U.S. Regulatory Requirements for Positive Train Control Systems

U.S. Regulatory Requirements for Positive Train Control Systems

Mark Hartong (Federal Railroad Administration, USA) and Duminda Wijesekera (George Mason University, USA)
DOI: 10.4018/978-1-4666-1643-1.ch001
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Abstract

Positive Train Control (PTC) Systems are a type of Communications Based Train Control System (CBTC) designed to enhance railroad safety. As a consequence of a series of high profile train accidents in the United States, a statutory mandate for the installation of these systems in high risk areas by the end of 2015 has been established. This chapter identifies the impetus behind the statute, the statutory requirements associated with PTC, the implementing regulations for the statutory requirements, and the current status of regulatory compliance.
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Background

Rail operations in the U.S. are predominately freight, with comparatively limited passenger/commuter services. The U.S. rail system is the largest integrated freight and passenger system in the world, operating over 169,000 miles of track (AAR, 2010; IUC 2010). The 563 freight railroads employ almost 170,000 people and operate over 1.2 million freight cars. The 563 freight railroads are dominated by seven “Class 1”1 railroads; the Burlington Northern and Santa Fe (BNSF), CSX, Kansas City Southern (KCS), Norfolk Southern (NS) Canadian Pacific (CP - Soo Line), Canadian National (CN- Grand Trunk) and Union Pacific (UP). The CP (Soo Line) and CN (Grand Trunk) represent the U.S. operations of the CP and CN Railroads respectively.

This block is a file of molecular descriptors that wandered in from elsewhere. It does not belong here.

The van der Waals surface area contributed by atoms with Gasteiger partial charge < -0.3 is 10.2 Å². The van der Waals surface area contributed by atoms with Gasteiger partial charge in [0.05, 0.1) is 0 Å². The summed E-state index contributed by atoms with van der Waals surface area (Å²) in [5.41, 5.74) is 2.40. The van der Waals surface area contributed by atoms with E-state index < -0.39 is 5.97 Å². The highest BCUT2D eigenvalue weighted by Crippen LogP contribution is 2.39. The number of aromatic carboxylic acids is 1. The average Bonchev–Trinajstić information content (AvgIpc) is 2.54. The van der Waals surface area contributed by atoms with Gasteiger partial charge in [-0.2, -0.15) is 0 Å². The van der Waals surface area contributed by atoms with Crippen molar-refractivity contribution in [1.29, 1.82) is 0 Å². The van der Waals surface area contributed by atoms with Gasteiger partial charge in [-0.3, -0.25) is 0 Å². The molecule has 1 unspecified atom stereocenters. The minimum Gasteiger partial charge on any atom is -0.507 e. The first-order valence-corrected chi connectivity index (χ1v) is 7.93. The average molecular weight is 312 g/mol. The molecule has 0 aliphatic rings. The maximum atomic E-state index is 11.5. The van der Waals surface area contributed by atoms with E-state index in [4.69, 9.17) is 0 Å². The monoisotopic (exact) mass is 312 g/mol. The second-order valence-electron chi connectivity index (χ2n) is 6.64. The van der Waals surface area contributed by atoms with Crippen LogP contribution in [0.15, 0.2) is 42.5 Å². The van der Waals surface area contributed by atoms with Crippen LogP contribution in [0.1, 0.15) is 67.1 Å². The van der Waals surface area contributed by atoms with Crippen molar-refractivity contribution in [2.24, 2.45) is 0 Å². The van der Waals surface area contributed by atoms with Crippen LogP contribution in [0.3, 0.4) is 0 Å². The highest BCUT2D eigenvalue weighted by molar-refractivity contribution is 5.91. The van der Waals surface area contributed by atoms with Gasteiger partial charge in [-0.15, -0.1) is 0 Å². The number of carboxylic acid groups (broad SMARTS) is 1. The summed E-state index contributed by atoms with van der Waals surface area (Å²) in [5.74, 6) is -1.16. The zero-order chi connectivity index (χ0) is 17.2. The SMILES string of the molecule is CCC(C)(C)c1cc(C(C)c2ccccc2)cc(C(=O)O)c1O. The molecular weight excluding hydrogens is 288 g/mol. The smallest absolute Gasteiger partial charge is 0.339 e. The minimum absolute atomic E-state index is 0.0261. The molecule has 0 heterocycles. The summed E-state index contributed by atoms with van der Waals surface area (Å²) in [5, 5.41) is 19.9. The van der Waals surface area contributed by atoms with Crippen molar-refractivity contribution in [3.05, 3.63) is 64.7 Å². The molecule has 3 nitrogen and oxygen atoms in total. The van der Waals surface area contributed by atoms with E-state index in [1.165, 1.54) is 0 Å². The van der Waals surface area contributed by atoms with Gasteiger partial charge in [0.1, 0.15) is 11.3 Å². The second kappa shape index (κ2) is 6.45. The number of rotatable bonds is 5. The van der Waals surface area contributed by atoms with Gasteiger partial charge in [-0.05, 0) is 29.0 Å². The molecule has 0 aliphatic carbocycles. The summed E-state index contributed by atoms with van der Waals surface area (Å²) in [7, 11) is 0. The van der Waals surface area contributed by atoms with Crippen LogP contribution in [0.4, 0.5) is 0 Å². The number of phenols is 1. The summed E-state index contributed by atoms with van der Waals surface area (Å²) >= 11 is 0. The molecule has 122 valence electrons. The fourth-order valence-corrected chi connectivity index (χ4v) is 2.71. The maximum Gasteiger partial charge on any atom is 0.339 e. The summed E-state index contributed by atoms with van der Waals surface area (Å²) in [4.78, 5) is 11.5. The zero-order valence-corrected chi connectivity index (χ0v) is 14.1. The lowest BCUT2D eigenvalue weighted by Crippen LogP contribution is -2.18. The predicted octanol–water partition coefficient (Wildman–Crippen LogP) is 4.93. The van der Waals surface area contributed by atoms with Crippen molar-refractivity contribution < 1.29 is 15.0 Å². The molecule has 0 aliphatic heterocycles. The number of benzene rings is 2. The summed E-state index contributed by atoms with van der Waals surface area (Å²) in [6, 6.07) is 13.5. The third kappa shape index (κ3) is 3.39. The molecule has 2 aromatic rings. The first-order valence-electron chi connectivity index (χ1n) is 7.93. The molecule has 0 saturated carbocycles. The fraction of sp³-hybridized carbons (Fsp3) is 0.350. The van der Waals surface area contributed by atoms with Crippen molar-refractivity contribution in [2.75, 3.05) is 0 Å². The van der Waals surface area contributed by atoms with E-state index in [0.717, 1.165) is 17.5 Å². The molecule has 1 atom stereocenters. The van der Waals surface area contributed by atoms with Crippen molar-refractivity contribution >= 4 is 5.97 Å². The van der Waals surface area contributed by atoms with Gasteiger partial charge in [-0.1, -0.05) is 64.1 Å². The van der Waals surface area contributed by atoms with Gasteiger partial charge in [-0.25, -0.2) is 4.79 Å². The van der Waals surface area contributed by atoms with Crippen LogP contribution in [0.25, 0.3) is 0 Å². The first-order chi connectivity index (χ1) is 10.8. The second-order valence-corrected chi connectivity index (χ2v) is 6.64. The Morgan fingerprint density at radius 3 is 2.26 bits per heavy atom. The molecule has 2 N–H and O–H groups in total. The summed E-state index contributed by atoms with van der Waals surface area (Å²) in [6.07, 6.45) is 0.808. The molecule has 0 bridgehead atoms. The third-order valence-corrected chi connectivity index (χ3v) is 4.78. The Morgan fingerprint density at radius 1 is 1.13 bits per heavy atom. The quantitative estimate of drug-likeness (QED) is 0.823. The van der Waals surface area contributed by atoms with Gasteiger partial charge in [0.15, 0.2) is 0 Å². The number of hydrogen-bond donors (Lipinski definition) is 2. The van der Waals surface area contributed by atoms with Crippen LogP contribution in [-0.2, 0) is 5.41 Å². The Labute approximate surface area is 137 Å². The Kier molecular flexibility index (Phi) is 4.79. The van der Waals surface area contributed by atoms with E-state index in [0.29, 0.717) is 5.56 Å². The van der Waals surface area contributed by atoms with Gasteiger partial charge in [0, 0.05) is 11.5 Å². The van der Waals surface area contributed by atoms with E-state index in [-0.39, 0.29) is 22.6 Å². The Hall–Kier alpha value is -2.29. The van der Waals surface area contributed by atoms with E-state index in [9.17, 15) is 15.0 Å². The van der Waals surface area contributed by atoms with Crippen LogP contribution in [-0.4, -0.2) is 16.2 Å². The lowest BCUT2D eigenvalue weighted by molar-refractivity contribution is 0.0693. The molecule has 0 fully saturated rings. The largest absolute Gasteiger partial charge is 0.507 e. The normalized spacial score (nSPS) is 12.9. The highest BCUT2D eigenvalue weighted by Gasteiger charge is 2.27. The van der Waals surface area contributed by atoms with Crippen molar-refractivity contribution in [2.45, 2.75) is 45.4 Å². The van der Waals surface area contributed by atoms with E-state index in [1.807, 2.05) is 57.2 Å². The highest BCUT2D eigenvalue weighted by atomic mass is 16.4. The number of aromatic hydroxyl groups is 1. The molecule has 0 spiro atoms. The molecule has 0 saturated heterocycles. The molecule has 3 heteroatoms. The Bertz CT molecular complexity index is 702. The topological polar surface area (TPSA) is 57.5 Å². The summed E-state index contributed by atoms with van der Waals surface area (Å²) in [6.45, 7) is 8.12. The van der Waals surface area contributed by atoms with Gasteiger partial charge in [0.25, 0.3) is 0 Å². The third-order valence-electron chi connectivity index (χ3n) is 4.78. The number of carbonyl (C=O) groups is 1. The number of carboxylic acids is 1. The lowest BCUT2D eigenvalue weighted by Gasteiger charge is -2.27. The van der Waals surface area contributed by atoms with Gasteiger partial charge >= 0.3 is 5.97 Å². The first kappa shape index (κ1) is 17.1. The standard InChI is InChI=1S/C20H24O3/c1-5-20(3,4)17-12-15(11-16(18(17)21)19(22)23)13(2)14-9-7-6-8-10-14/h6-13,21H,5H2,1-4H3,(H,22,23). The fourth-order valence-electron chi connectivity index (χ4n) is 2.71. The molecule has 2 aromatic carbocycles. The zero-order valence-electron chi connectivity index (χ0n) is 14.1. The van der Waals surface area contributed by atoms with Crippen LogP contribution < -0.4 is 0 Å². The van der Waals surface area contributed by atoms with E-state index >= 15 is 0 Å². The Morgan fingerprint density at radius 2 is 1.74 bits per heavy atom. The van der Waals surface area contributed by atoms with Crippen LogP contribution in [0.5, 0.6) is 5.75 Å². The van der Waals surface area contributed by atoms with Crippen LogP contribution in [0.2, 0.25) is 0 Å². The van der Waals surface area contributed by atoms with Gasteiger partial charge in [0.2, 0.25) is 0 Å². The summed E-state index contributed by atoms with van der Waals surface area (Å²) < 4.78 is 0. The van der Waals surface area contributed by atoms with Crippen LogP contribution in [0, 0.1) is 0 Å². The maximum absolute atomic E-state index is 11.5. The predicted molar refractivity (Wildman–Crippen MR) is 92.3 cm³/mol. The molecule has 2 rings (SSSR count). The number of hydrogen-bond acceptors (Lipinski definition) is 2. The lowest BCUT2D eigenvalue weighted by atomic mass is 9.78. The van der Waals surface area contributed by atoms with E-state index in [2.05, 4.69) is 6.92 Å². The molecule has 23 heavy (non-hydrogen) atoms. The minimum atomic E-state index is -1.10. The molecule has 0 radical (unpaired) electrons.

The Class 1 freight railroads play a significant role in the U.S. economy. They moved over 1,820 billion ton miles of freight, or 42% of all US freight traffic by revenue mile (DOT, 2007). In contrast, the 27 members of the European Union only moved 447 billion tonne-kilometers, 18.1% of all freight traffic by tone-kilometer (EU, 2010). In terms of operating revenue, the 2009 aggregate revenues of the BNSF, UP, CSX, and NS alone were over $44 billion dollars. If these numbers are viewed as a country, then their combined revenues would rank them as the 72st largest country in the world by Gross Domestic Product (GDP). (IMF, 2010)

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